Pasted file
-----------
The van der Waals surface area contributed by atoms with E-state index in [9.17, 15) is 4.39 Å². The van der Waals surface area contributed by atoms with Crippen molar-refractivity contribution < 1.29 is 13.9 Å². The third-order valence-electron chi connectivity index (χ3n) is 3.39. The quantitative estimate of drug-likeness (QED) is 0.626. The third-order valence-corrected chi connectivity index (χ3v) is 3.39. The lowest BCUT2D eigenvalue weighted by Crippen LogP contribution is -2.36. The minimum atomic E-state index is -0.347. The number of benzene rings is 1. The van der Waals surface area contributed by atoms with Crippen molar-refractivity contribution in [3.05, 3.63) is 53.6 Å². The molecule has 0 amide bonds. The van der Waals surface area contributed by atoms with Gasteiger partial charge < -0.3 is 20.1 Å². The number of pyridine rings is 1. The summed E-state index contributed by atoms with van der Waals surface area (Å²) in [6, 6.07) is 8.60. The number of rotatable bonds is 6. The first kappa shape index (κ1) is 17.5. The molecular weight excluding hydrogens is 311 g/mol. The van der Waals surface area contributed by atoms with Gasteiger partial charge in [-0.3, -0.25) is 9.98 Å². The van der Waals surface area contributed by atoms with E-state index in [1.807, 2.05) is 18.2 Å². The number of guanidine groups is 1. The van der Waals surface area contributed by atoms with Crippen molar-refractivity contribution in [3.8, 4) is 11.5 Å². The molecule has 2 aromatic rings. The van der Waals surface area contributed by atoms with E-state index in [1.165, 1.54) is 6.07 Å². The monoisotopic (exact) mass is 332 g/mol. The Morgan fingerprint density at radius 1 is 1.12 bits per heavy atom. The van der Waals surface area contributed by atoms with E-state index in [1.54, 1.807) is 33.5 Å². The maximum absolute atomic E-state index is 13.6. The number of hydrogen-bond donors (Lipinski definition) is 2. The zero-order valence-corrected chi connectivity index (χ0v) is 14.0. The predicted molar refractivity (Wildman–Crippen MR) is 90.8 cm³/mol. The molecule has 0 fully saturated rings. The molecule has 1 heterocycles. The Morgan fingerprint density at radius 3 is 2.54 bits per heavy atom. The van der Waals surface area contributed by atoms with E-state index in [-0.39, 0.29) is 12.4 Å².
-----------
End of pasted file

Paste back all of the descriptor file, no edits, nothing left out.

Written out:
The van der Waals surface area contributed by atoms with E-state index in [9.17, 15) is 4.39 Å². The van der Waals surface area contributed by atoms with Crippen molar-refractivity contribution < 1.29 is 13.9 Å². The third-order valence-electron chi connectivity index (χ3n) is 3.39. The quantitative estimate of drug-likeness (QED) is 0.626. The third-order valence-corrected chi connectivity index (χ3v) is 3.39. The lowest BCUT2D eigenvalue weighted by Crippen LogP contribution is -2.36. The minimum atomic E-state index is -0.347. The number of benzene rings is 1. The van der Waals surface area contributed by atoms with Crippen molar-refractivity contribution in [3.05, 3.63) is 53.6 Å². The molecule has 0 amide bonds. The van der Waals surface area contributed by atoms with Gasteiger partial charge < -0.3 is 20.1 Å². The number of pyridine rings is 1. The summed E-state index contributed by atoms with van der Waals surface area (Å²) in [6, 6.07) is 8.60. The number of rotatable bonds is 6. The first kappa shape index (κ1) is 17.5. The molecular weight excluding hydrogens is 311 g/mol. The van der Waals surface area contributed by atoms with Gasteiger partial charge in [-0.3, -0.25) is 9.98 Å². The van der Waals surface area contributed by atoms with E-state index in [1.807, 2.05) is 18.2 Å². The number of guanidine groups is 1. The van der Waals surface area contributed by atoms with Crippen molar-refractivity contribution in [3.8, 4) is 11.5 Å². The molecule has 2 aromatic rings. The van der Waals surface area contributed by atoms with E-state index in [1.165, 1.54) is 6.07 Å². The monoisotopic (exact) mass is 332 g/mol. The Morgan fingerprint density at radius 1 is 1.12 bits per heavy atom. The van der Waals surface area contributed by atoms with E-state index in [1.54, 1.807) is 33.5 Å². The maximum absolute atomic E-state index is 13.6. The number of hydrogen-bond donors (Lipinski definition) is 2. The zero-order valence-corrected chi connectivity index (χ0v) is 14.0. The predicted molar refractivity (Wildman–Crippen MR) is 90.8 cm³/mol. The molecule has 0 fully saturated rings. The molecule has 1 heterocycles. The Morgan fingerprint density at radius 3 is 2.54 bits per heavy atom. The van der Waals surface area contributed by atoms with E-state index in [-0.39, 0.29) is 12.4 Å².